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Devil's Due Publishing

Devil's Due 1
Devil's Due 2

Written by Mark Powers and Drawn by Chris Lie

When last we left DRAFTED, an alien race had come to Earth, caused a series of natural disasters that had killed millions, announced that the planet was being called into service against a greater galactic threat, and said that if we didn’t comply, they were going to make the population extinct. When the world refused, the green guys wiped Jerusalem off the map. So the good guys were in deep shit. Now, however, things are changing. The sick and injured have begun to walk again. People are disappearing in a beam of shimmering light. And at least one man claims he has been inside the alien vessels and that we should cooperate. It’s beginning to get a bit more strange… and a bit more serious.

One of the biggest flaws with issue one was that it moved a bit too slow. However, the pacing here is much improved. It allows the reader to feel a genuine sense of danger in the story, and enhances the need for action amongst the cast. The cast is also a bit more focused in issue two, and we start to get to know and care about those involved, something which is always very important in apocalyptic tales. If you don’t give a damn about those in peril, you wind up hoping everybody dies. That isn’t what the creators want from the reader here, and they show it.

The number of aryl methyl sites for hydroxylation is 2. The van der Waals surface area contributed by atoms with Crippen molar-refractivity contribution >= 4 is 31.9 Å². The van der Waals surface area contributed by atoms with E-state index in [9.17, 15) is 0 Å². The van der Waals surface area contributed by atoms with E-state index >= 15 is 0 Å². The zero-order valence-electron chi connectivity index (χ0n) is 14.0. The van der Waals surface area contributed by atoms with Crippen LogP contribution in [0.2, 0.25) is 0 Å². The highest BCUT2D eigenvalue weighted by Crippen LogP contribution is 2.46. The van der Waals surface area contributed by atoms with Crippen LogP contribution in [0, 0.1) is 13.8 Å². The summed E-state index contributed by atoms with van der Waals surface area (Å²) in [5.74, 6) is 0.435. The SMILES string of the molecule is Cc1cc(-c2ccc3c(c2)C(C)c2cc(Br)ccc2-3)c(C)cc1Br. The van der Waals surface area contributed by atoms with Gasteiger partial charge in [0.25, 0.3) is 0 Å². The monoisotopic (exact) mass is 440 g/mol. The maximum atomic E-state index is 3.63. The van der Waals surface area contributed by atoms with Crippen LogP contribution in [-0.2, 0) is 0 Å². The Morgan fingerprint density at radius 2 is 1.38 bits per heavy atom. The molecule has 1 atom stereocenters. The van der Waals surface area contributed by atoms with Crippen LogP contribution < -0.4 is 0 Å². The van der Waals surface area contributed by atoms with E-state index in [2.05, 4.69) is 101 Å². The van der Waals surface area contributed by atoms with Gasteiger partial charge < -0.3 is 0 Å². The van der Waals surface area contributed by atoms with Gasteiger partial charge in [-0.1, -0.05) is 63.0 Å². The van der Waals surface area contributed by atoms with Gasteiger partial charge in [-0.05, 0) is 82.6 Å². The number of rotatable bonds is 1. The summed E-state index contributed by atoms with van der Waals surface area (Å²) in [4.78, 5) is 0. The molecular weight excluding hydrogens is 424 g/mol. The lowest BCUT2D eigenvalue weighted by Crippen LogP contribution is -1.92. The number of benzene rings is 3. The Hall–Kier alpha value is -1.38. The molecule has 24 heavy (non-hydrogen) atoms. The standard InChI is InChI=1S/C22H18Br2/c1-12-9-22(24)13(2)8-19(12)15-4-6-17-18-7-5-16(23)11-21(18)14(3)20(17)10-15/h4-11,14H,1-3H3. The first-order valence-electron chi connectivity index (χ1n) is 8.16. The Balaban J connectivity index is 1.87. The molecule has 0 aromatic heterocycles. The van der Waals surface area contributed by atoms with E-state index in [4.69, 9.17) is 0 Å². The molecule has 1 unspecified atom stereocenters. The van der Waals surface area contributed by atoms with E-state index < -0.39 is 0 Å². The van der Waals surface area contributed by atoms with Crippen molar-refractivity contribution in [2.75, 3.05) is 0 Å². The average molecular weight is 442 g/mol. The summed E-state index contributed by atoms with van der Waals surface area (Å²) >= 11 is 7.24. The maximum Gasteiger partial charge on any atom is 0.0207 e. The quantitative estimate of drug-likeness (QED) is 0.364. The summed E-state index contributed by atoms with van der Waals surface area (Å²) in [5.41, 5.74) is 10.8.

I’d like to see more in the way of detail and background work from Lie; some of the panel work is lacking in this area, and doesn’t give the story a strong enough sense of place. But for the most part, DRAFTED seems to be walking in the right direction. Should be interesting to see what destination it arrives at.

Marc Mason

Written by Larry Hama and Drawn by Mark Robinson

Tommy shops for knives, invades Lubyanka, and wipes out a ton of Russian soldiers as his series kicks into high gear. His niece Tiff has been kidnapped. A mysterious man has hired bad guys to take on Tommy and learn the secret of something called “Morning Light.” And if you think all ninjas are alike, and wonder why you might want to read about the exploits of Storm Shadow instead of Snake Eyes… the reasons become clear here.

So what’s the difference? Personality. The one thing that makes Snake Eyes so mysterious and cool, his lack of verbosity, also prevents him from carrying a series long term. You can only use gestures to keep character development moving so much. But Tommy is a different story. He’s verbal; in fact, he’s actually quite witty in his way, and a much more colorful character than you might expect. He’s clever, and is something like the equivalent of MacGuyver if he was a ninja. Tommy’s constantly a step or three ahead of his enemies, and that makes him loads of fun to read about.

Truth be told, when this book was announced, I was lukewarm on the idea, even with Larry Hama returning to the fold and chronicling the adventures of the character he created. But there’s a zippy sense of fun and adventure at work here, and it’s engaging work.

Marc Mason

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